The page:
Food Preservation: Drying Vegetables (FN1588, Reviewed Nov. 2017)

Drying is a long-standing, fairly easy method of food preservation. Whenever you preserve foods, choose the best-quality fruits and vegetables. As with other food preservation methods, drying does not improve food quality. Proper and successful drying produces safe food with good flavor, texture, color and nutritional properties.

Julie Garden-Robinson, Ph.D., R.D., L.R.D., Food and Nutrition Specialist

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The following vegetables were rated as “excellent” or “good” by the University of Georgia for their quality after drying: carrots, sweet corn, garlic, mushrooms, onions, parsley, parsnips, peppers (all types) and potatoes. Many other vegetables may be dried, but the quality of the end product may not be as good as those listed. Tomatoes, for example, tend to absorb moisture easily, which can lead to color and flavor changes.

Preparing Vegetables for Dehydration

Prepare vegetables for preservation immediately after picking to prevent color, flavor, texture, sugar content and nutrient changes. Sort and discard any food with decay, bruises or mold. Thoroughly rinse vegetables with running water, using a produce brush if necessary, then drain the vegetables well. Cut foods into c-inch to ½-inch slices. The higher the water content, the larger the slice size should be. Small slices of high-moisture foods would nearly disappear when all the moisture has evaporated.

To preserve quality and color, blanch prepared vegetables in boiling water or a citric acid solution for the times listed in Table 1. Blanching is a heating process that destroys enzymes, which can cause color and flavor issues. Water blanching achieves a more even heat penetration than steam blanching or microwave blanching. Citric acid acts as an anti-darkening and anti-microbial agent.


If using citric acid (available in the canning section of the supermarket), stir ¼ teaspoon of citric acid into 1 quart of water. Citric acid helps prevent discoloration and acts as an anti-microbial agent.

  1. Fill a large kettle one-half to two-thirds full of water. Bring the water to a rolling boil.
  2. Place the vegetables in a wire basket, colander or mesh bag. You can blanch up to 1 quart of vegetables at a time.
  3. Submerge the vegetables in the boiling water, making sure the water covers the vegetables.
  4. As soon as the water reboils, start timing. Adjust the heat to ensure continuous boiling.
  5. Heat according to the time listed in Table 1.
  6. Submerge the container with the vegetables in cold water for the same amount of time as the blanching time).
  7. Drain the vegetables on paper towels.

Drying Vegetables

Drying is not a precise method of food preservation, and the amount of drying time will vary depending on the equipment, moisture content of the vegetables and the humidity in the air.

Spray a cookie sheet or similar flat tray with vegetable spray, or line the tray with plastic wrap or parchment paper and spray with vegetable spray. Another option is to use the specially designed plastic sheets for electric dehydrators, and follow the manufacturer’s directions.

Oven drying: Test your oven to be sure it can maintain a low enough temperature; otherwise, “case hardening” may occur. This is the formation of a “crust” on the food, which prevents the interior from drying properly.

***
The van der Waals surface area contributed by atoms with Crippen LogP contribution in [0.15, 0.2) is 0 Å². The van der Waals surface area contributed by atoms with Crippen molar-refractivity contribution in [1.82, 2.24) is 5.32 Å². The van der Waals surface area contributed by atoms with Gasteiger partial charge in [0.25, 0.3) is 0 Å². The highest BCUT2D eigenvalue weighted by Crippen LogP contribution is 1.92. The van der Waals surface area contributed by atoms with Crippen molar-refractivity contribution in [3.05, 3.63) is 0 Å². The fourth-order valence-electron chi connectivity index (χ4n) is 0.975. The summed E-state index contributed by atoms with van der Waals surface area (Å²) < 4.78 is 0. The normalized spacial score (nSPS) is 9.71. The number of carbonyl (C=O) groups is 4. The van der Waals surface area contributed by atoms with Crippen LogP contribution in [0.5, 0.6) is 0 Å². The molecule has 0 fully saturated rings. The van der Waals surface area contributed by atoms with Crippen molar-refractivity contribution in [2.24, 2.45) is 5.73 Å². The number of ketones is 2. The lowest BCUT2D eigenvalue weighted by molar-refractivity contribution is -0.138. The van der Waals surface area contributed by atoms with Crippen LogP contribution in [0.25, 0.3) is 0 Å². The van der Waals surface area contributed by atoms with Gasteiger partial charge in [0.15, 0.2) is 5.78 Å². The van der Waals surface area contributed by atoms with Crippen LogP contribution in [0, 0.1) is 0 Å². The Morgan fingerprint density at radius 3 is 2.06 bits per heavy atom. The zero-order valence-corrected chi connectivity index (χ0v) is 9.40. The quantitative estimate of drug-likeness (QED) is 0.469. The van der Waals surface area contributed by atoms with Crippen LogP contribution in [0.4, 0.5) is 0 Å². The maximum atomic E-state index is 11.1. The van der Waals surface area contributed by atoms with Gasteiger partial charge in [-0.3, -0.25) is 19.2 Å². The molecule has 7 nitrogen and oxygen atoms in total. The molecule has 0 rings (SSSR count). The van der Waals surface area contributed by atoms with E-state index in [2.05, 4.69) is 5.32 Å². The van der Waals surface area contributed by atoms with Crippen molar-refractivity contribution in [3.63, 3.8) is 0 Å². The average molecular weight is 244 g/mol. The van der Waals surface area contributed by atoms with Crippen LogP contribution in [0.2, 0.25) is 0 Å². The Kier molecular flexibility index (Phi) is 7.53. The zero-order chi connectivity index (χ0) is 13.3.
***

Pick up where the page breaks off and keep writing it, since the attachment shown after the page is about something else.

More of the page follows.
To test your oven, set it to the lowest setting. Place an oven-safe thermometer on the rack where food will be placed. Leave the oven door open 2 to 6 inches. Place a fan near the open door to circulate air. Check the temperature. If your oven can maintain a low enough temperature (140 to 145 F), it may be used for food dehydration. Racks should be 2 inches apart, with at least 3 inches of clearance from the top or bottom to the rack. See Table 1 for approximate drying times.

Note: Oven drying is not a safe procedure to follow if young children are present.

Food dehydrator drying: Follow the manufacturer’s directions.

Testing for Dryness

Allow vegetables to cool prior to testing for dryness. Fully dried vegetables should be brittle or “crisp.”

Table 1: Steps for Drying Vegetables.

Steps for Drying Vegetables


Packaging and Storing

Pack cooled dried vegetables in small amounts in dry glass jars (preferably with dark glass) or in moisture- and vapor-proof freezer containers, boxes or bags. Metal cans may be used if food is placed in a freezer bag first. Properly stored, dried vegetables keep well for six to 12 months. Discard all foods that develop off-odors or flavors or show signs of mold.

Using Dried Vegetables

Dried vegetables can be used in soups, dips, stews and sauces. When reconstituted, 1 cup of dried vegetables becomes 2 cups. When reconstituting leafy greens (kale, spinach), cover the dried vegetables with hot water and simmer to desired tenderness. When reconstituting root or seed vegetables (beans, corn, carrots), cover with cold water and soak for about an hour, then simmer until tender and use as desired.

For more information about growing, preserving and preparing fruits and vegetables, visit the NDSU Extension Service website


E.L. Andress and J.A. Harrison. 2006. So Easy to Preserve (5th Edition). University of Georgia Cooperative Extension Service.
J.A. Harrison and E.L. Andress. 2000. Preserving Food: Drying Fruits and Vegetables. University of Georgia Cooperative Extension Service.
P. Kendall, P. DiPersio and J. Sofos. 2004. Drying Vegetables. Colorado State University Extension.

Reviewed November 2017

Filed under: food, food-preparation
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